Guatemalan President Otto Perez Molina greets former Latin American Presidents at 4th Annual Esquipulas Forum in Guatemala City.Esquipulas Foundation founder and former Guatemalan President Vinicio Cerezo called on participants at the fourth Esquipulas Regional Forum in Guatemala City to consider new development paths to move Central America forward from the significant gains of the twentieth century. “The models of development since 1994 have not resolved the many issues that remain,” Pres. Cerezo told the forum, particularly “the equal inclusion of all the people in a country’s wealth and welfare.”
The forum, “The Central American Dream: A Reality in Construction,” was an in-depth discussion of challenges facing Central America. It was organized by the Esquipulas Foundation and the Latin American Presidential Mission, an initiative of the Global Peace Foundation. Co-conveners included the Ministry of International Affairs and the Presidential Office of Guatemala, national businesses, the Guatemalan Red Cross, and the Paraguayan research institution IDPPS, and other nongovernmental organizations.
Dr. Antonio Saca, former president of El Salvador, addresses the Esquipulas Forum.Twelve former presidents, members of the Latin American Presidential Mission, participated in the forum along with 40 other experts from fields such as human rights, education, and business. Esquipulas Foundation Director Olinda Salguero said the forum was designed “to promote the development of the region, democracy, peace and integration.”
The forum included a plenary session, “Strengthening Democracy and Integration for Latin American Development: a Responsibility of Former Latin American Presidents,” and featured six panels addressing a wide-range of issues related to Central American development, including:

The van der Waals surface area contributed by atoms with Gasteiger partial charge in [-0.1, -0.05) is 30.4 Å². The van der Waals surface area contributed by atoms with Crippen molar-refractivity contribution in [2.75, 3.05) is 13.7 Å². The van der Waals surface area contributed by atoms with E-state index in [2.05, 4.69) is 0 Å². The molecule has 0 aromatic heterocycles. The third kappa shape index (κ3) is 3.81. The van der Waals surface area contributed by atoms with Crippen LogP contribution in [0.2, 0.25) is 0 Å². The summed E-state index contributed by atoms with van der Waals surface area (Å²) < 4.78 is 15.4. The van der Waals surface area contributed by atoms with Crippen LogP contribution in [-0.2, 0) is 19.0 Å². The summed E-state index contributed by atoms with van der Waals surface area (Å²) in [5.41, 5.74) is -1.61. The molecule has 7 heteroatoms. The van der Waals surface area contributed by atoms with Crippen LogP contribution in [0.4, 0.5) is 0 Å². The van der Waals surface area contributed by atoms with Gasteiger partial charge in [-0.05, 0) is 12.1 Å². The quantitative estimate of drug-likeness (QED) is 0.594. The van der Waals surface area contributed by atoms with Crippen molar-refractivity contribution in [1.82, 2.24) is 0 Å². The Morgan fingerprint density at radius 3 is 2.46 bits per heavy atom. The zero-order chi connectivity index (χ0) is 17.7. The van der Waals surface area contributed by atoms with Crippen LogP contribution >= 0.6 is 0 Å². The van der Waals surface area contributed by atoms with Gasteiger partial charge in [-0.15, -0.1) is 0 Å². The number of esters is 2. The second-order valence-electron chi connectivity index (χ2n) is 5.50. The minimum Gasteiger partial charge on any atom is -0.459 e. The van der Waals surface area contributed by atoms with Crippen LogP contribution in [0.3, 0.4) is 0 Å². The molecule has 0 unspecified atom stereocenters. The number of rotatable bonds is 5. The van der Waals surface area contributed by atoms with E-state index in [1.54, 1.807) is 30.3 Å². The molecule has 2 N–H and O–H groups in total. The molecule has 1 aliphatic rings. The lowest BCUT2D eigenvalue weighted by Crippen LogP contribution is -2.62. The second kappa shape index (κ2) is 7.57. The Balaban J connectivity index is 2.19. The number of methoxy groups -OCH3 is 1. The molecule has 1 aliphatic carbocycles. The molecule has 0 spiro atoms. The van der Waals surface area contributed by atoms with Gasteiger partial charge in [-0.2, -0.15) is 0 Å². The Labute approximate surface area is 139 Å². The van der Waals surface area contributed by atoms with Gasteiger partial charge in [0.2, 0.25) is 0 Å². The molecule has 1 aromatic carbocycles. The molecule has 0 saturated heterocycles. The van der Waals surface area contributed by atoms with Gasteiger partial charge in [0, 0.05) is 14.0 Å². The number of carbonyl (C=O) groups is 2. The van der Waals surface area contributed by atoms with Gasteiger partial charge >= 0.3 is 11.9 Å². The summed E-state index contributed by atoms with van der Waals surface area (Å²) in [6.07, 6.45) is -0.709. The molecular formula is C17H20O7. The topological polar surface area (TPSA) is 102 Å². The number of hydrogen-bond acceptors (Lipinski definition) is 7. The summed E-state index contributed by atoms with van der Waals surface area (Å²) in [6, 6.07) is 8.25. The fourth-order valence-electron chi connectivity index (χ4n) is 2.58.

- Global Peace Foundation Latin American regional representative Thomas Field (top) and Esquipulas Foundation Director Olinda Salguero address the forum.protecting youth from gender-based violence and raising them to become active participants in nation-building;
- development opportunities through investments in science, technology and a green economy, including cross-sector cooperation and innovation driven by a common regional vision;
- progress in Central America since the Esquipulas Agreements I and II. While the region has seen a relative period of peace and democracy, unresolved conflicts and unequal access to development opportunities remain;
- justice, regional security, and youth culture in context of the ongoing battle with drug trafficking Drug cartels have moved into Central America to avoid international surveillance more prevalent in Mexico, Colombia and the Caribbean;
- regional geopolitical concerns with development of transportation and communication technology. Recognizing the changing landscape allows for new opportunities for business and trade, regional cooperation and democratic participation.
The Latin American Presidential Mission, inaugurated during the 2012 Global Peace Convention in Atlanta, USA, is a forum for former heads of state to advance regional cooperation and integration, economic opportunity, and democratic governance based on shared ethics and cultural values.